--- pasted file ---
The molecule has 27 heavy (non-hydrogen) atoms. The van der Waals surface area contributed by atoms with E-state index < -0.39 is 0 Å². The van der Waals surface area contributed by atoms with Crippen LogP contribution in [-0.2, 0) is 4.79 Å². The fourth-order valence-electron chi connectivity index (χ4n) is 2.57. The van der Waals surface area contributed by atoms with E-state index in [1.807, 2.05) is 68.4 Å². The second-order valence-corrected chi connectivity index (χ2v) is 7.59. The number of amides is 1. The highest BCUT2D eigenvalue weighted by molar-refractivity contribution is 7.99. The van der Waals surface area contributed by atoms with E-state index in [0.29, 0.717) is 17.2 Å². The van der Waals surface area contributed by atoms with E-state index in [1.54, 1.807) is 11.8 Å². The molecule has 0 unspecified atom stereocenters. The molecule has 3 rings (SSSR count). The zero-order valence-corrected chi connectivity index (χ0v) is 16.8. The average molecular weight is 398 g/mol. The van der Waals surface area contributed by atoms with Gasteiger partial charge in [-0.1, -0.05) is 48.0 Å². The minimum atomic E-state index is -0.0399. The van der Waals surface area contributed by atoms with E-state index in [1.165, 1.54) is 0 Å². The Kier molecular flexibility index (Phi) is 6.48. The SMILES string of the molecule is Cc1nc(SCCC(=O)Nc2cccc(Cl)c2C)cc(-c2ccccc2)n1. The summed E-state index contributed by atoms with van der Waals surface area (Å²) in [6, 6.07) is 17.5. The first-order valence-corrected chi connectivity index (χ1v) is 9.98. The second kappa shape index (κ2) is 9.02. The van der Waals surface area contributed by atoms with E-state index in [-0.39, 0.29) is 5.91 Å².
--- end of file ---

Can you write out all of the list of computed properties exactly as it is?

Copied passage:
The molecule has 27 heavy (non-hydrogen) atoms. The van der Waals surface area contributed by atoms with E-state index < -0.39 is 0 Å². The van der Waals surface area contributed by atoms with Crippen LogP contribution in [-0.2, 0) is 4.79 Å². The fourth-order valence-electron chi connectivity index (χ4n) is 2.57. The van der Waals surface area contributed by atoms with E-state index in [1.807, 2.05) is 68.4 Å². The second-order valence-corrected chi connectivity index (χ2v) is 7.59. The number of amides is 1. The highest BCUT2D eigenvalue weighted by molar-refractivity contribution is 7.99. The van der Waals surface area contributed by atoms with E-state index in [0.29, 0.717) is 17.2 Å². The van der Waals surface area contributed by atoms with E-state index in [1.54, 1.807) is 11.8 Å². The molecule has 0 unspecified atom stereocenters. The molecule has 3 rings (SSSR count). The zero-order valence-corrected chi connectivity index (χ0v) is 16.8. The average molecular weight is 398 g/mol. The van der Waals surface area contributed by atoms with Gasteiger partial charge in [-0.1, -0.05) is 48.0 Å². The minimum atomic E-state index is -0.0399. The van der Waals surface area contributed by atoms with E-state index in [1.165, 1.54) is 0 Å². The Kier molecular flexibility index (Phi) is 6.48. The SMILES string of the molecule is Cc1nc(SCCC(=O)Nc2cccc(Cl)c2C)cc(-c2ccccc2)n1. The summed E-state index contributed by atoms with van der Waals surface area (Å²) in [6, 6.07) is 17.5. The first-order valence-corrected chi connectivity index (χ1v) is 9.98. The second kappa shape index (κ2) is 9.02. The van der Waals surface area contributed by atoms with E-state index in [-0.39, 0.29) is 5.91 Å².